Directed by Simon West (“When a Stranger Calls,” “Con Air”), “The Mechanic” is an unrelenting upgrade with a solid dose ultra violence, sex, and sense of humor. It doesn’t break any new ground, but the action sequences come with a combination of intensity and logic rare to find in movies with high body counts.

Tony Goldwyn – Conviction

October 29, 2010 by  
Filed under Interviews

Director Tony Goldwyn sees a lot of himself in the real-life Betty Anne Waters, the woman portrayed by actress Hilary Swank in his film “Conviction,” who spends 18 years working toward a law degree in hopes of proving her brother Kenny (Sam Rockwell) has been wrongfully imprisoned for murder.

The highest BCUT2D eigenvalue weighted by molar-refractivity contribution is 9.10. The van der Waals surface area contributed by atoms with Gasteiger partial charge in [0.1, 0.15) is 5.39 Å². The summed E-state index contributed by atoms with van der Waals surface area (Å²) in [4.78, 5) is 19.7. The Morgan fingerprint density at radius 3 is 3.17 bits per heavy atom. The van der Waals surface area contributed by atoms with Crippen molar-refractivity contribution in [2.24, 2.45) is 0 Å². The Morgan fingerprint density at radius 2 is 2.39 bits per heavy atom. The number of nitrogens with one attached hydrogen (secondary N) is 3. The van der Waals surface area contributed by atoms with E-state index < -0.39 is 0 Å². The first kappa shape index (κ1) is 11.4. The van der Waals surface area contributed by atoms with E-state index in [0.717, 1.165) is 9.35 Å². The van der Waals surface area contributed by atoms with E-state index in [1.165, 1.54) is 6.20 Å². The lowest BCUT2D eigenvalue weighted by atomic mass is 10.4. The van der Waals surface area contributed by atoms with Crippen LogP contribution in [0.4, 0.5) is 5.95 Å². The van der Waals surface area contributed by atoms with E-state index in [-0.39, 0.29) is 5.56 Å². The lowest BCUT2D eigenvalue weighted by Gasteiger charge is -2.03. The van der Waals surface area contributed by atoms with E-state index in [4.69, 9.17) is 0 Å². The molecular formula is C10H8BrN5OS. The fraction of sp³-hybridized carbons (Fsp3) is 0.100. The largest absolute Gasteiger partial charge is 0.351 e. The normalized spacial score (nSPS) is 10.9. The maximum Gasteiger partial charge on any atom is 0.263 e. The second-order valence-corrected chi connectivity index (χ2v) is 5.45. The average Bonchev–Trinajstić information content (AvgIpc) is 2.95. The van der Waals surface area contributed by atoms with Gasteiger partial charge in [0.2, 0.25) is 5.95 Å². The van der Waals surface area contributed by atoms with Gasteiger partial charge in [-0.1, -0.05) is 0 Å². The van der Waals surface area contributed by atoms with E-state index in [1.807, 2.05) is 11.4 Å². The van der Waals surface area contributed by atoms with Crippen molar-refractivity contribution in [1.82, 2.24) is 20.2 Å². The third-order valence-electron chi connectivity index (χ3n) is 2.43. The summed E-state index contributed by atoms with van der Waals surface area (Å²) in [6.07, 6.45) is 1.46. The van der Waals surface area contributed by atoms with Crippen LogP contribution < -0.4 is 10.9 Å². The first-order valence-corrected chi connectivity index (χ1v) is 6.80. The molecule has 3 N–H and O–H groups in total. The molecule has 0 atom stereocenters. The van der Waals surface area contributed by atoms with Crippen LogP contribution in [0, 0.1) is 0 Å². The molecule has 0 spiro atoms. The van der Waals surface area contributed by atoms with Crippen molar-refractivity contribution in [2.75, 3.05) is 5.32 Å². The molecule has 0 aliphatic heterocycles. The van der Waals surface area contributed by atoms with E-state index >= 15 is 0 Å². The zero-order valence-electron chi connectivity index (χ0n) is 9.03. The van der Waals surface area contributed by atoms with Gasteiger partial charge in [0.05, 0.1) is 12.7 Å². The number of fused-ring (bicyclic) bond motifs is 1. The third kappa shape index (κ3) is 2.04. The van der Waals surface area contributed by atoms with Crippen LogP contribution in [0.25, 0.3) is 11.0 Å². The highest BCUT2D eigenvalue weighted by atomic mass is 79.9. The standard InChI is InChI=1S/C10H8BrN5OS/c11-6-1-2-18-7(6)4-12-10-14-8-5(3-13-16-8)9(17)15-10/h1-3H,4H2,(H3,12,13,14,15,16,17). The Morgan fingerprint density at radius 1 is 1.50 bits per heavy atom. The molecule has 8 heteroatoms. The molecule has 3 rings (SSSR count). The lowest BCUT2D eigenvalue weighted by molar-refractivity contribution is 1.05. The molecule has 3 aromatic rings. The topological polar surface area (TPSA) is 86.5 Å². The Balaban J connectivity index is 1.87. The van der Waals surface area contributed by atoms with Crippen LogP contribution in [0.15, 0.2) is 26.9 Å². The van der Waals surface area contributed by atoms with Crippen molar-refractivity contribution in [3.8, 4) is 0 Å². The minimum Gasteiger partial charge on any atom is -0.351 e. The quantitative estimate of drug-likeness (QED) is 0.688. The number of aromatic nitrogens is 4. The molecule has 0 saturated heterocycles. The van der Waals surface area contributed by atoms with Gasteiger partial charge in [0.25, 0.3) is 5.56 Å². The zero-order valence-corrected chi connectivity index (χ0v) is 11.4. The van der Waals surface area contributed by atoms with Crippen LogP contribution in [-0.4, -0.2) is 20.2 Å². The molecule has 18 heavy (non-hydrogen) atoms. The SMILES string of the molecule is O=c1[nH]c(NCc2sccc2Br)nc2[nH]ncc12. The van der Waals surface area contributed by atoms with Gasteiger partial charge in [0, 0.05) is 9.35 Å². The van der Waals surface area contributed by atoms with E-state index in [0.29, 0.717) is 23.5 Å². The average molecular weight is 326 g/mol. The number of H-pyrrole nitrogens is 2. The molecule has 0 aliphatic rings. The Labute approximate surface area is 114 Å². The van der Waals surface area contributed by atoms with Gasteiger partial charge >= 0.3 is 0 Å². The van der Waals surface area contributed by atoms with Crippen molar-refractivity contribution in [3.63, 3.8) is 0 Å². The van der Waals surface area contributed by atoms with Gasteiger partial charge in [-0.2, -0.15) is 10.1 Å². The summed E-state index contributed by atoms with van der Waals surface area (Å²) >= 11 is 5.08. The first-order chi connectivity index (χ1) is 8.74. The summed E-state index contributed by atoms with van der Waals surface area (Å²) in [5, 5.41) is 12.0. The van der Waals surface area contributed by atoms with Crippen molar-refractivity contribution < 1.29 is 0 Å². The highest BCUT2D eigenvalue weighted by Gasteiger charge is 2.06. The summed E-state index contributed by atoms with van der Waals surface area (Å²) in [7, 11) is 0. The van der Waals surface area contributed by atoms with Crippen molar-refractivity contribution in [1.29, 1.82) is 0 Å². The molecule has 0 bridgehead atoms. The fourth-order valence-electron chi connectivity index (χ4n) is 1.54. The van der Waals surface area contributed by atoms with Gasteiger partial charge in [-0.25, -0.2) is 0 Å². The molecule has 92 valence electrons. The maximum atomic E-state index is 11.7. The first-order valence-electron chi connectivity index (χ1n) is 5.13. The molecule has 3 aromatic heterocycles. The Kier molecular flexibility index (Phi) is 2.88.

“If you have faith in something and believe in it hard enough it will manifest itself,” Goldwyn told me, relating the sentiment to his own 9-year struggle to find funding for the film. “There is power in passion.”

During our interview, Goldwyn, who is also an actor (best known for getting a chest full of jagged glass in 1990’s “Ghost”), talked about sidestepping sappiness and explained why he decided to exclude a heartbreaking truth of the story.

There are so many emotional aspects to this story. How do you feel you were able to avoid making a film like this become over-sentimental?